The good talking to would be miraculously erased from my brain the moment my eyes lifted from looking at my shoes and saw the palette of colors on my plate.
Kids seem to have a natural need to play with their food. I often watch in amazement during lunch as dramatic scenarios between a carrot , a potato chip, and a lonely water bottle that are fit for prime time unfold before me.
After years of working with children, many of them as a behavior specialist, I have learned (sometimes the hard way) that if their instincts tell them to do something, they are going to find a way to do it, so you may as well help them do it right. Though there are other reasons to encourage food play at school.
Incorporating snack time into the learning day gives me another way to present the lesson. Snack isn't something that is prepared by me or another adult, it's often another learning station they can choose from. Sometimes I include visual recipes, like we did in Banana Ghosts, other times supplies are put out and their creativity goes wild like we did in the first installment of How to Play with Your Food. I often make surprise play food for them to go along with a Theme like I did in Monster Toes or I incorporate our snack into whole day's lesson as we did when we ground corn we grew here into flour and made Blue Corn Mush as a snack.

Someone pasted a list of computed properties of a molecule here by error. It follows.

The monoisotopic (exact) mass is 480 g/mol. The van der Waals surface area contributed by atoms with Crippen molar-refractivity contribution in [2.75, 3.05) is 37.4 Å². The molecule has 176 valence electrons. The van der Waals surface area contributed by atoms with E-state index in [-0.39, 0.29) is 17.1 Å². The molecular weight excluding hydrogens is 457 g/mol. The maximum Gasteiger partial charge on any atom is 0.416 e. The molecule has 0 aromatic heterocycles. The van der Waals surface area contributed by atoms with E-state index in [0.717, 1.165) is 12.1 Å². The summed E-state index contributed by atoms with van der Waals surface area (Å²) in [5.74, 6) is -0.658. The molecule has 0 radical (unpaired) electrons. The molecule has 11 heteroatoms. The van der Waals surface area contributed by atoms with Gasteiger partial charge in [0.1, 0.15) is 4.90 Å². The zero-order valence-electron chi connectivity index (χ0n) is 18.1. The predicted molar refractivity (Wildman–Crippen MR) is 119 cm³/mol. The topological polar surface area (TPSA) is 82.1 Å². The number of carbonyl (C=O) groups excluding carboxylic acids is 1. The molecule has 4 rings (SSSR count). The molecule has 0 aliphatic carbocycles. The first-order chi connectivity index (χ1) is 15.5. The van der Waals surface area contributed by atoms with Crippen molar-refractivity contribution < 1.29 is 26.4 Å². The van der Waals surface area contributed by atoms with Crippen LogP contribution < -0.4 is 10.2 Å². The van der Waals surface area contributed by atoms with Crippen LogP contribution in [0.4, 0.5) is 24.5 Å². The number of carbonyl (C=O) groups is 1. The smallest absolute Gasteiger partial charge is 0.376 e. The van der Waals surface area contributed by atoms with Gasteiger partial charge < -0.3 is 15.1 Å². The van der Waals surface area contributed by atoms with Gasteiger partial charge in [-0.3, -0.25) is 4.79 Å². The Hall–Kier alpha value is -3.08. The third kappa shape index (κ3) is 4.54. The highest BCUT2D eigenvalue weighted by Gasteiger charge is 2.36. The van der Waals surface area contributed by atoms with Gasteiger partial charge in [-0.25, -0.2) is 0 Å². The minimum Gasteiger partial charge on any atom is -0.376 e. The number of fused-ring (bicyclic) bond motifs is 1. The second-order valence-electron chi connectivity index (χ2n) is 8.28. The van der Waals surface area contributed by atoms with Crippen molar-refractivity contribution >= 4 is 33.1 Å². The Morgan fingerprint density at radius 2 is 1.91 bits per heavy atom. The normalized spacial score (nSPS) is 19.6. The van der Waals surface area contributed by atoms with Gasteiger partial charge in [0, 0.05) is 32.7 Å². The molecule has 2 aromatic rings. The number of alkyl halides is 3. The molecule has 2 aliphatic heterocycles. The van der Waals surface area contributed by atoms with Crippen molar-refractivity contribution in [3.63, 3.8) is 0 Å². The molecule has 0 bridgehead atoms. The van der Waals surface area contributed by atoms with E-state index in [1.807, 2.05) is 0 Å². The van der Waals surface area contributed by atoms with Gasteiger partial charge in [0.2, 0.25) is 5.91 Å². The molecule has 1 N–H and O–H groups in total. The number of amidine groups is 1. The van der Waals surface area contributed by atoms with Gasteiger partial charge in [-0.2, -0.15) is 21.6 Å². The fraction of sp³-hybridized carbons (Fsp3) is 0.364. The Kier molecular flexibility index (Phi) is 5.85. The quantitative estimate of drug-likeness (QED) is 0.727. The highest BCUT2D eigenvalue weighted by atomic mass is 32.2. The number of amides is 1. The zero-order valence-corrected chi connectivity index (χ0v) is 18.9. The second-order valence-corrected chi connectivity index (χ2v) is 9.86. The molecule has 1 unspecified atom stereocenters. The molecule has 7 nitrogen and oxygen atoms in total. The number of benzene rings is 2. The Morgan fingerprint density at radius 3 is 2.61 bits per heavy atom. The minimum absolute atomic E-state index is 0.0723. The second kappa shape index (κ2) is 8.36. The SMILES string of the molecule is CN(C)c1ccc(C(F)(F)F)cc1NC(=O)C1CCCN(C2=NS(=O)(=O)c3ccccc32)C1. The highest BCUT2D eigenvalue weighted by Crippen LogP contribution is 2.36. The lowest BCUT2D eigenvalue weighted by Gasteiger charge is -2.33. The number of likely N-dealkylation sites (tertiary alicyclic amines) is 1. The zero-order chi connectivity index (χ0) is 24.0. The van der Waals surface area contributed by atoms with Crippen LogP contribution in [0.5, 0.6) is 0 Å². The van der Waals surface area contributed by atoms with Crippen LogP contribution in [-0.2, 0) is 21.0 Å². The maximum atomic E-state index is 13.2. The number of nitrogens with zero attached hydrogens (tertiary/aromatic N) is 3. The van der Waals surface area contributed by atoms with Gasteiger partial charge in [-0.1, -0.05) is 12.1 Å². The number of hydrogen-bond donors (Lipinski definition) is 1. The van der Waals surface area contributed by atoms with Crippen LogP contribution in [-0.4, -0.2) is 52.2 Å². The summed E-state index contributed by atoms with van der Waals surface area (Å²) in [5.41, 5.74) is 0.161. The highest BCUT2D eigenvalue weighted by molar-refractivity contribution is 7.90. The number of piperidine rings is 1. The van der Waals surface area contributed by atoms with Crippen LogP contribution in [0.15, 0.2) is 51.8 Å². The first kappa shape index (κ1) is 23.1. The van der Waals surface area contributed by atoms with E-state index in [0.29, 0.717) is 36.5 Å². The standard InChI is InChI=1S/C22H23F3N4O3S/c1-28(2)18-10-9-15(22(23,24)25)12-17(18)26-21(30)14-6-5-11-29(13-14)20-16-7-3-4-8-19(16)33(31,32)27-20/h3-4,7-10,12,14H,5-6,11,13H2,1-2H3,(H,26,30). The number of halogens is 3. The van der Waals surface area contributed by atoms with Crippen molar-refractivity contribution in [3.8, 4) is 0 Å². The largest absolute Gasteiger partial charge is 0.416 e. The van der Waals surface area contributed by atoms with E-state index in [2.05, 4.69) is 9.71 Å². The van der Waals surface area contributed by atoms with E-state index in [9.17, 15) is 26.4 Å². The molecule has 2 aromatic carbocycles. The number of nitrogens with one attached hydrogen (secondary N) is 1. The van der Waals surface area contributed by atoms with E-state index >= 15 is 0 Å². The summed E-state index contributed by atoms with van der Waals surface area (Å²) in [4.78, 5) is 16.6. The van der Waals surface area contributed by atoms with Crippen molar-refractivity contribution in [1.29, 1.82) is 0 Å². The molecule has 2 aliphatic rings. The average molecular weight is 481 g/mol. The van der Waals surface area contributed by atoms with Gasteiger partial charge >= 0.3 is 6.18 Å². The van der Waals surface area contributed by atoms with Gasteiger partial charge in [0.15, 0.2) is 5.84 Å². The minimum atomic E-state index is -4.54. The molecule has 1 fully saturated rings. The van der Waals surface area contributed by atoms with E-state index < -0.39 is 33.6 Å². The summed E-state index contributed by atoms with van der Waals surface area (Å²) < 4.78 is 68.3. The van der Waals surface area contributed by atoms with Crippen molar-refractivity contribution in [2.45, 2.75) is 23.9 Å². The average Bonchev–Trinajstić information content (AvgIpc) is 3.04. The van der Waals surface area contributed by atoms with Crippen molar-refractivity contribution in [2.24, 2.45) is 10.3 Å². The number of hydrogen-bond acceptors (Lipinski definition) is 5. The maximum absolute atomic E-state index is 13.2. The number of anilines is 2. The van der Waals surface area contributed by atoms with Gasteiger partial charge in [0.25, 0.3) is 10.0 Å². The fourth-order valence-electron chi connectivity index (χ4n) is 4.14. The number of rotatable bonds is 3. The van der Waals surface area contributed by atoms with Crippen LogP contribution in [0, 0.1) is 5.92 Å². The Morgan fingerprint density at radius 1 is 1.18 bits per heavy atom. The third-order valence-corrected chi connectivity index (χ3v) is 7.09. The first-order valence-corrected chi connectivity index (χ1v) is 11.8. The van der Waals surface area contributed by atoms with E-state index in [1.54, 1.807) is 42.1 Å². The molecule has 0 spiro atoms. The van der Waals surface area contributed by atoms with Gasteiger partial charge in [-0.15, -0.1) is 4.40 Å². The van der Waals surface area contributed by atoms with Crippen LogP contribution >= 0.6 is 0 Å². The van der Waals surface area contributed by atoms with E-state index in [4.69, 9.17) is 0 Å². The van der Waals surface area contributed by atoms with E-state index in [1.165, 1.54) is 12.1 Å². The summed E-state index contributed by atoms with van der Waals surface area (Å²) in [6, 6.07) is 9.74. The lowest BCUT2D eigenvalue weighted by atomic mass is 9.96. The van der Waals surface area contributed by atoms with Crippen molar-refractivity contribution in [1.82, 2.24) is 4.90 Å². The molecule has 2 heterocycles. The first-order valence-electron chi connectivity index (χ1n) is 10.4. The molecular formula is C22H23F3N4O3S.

Today our snack table had containers with sunflower seed butter (like peanut butter),rice cakes, raisins, blackberries, and shredded coconut. We've been short on snow this year, so I think some of them have been missing that part of the winter. J. made a snowperson by lathering the rice cake with sun butter, sprinkling on some coconut, and using raisins as the eyes and nose. He got some fine motor work in by spreading the sun butter with a knife and placing the raisins and had a pretty tasty snack to boot.